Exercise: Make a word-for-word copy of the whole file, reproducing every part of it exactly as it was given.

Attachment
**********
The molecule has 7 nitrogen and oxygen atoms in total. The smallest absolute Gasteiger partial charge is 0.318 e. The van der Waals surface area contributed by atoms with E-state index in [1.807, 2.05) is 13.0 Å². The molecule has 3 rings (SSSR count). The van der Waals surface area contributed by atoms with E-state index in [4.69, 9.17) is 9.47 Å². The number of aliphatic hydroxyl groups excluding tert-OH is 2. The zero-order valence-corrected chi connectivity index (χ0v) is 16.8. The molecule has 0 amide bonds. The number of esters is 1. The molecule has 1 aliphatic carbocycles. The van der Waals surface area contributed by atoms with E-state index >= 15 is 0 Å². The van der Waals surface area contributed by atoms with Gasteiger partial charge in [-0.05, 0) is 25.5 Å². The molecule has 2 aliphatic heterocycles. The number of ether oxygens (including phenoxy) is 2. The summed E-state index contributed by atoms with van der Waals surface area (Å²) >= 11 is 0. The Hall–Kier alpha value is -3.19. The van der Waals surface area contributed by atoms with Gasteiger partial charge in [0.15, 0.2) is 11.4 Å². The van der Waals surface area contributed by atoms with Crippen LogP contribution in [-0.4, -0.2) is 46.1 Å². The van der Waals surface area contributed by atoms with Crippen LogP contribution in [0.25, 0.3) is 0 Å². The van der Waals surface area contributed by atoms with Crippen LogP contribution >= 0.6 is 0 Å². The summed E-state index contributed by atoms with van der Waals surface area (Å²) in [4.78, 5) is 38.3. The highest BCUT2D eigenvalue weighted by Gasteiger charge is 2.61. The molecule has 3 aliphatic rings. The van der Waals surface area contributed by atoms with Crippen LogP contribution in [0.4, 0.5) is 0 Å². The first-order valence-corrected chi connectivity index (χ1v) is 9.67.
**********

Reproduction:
The molecule has 7 nitrogen and oxygen atoms in total. The smallest absolute Gasteiger partial charge is 0.318 e. The van der Waals surface area contributed by atoms with E-state index in [1.807, 2.05) is 13.0 Å². The molecule has 3 rings (SSSR count). The van der Waals surface area contributed by atoms with E-state index in [4.69, 9.17) is 9.47 Å². The number of aliphatic hydroxyl groups excluding tert-OH is 2. The zero-order valence-corrected chi connectivity index (χ0v) is 16.8. The molecule has 0 amide bonds. The number of esters is 1. The molecule has 1 aliphatic carbocycles. The van der Waals surface area contributed by atoms with E-state index >= 15 is 0 Å². The van der Waals surface area contributed by atoms with Gasteiger partial charge in [-0.05, 0) is 25.5 Å². The molecule has 2 aliphatic heterocycles. The number of ether oxygens (including phenoxy) is 2. The summed E-state index contributed by atoms with van der Waals surface area (Å²) >= 11 is 0. The Hall–Kier alpha value is -3.19. The van der Waals surface area contributed by atoms with Gasteiger partial charge in [0.15, 0.2) is 11.4 Å². The van der Waals surface area contributed by atoms with Crippen LogP contribution in [-0.4, -0.2) is 46.1 Å². The van der Waals surface area contributed by atoms with Crippen LogP contribution in [0.25, 0.3) is 0 Å². The van der Waals surface area contributed by atoms with Crippen LogP contribution >= 0.6 is 0 Å². The summed E-state index contributed by atoms with van der Waals surface area (Å²) in [4.78, 5) is 38.3. The highest BCUT2D eigenvalue weighted by Gasteiger charge is 2.61. The molecule has 3 aliphatic rings. The van der Waals surface area contributed by atoms with Crippen LogP contribution in [0.4, 0.5) is 0 Å². The first-order valence-corrected chi connectivity index (χ1v) is 9.67.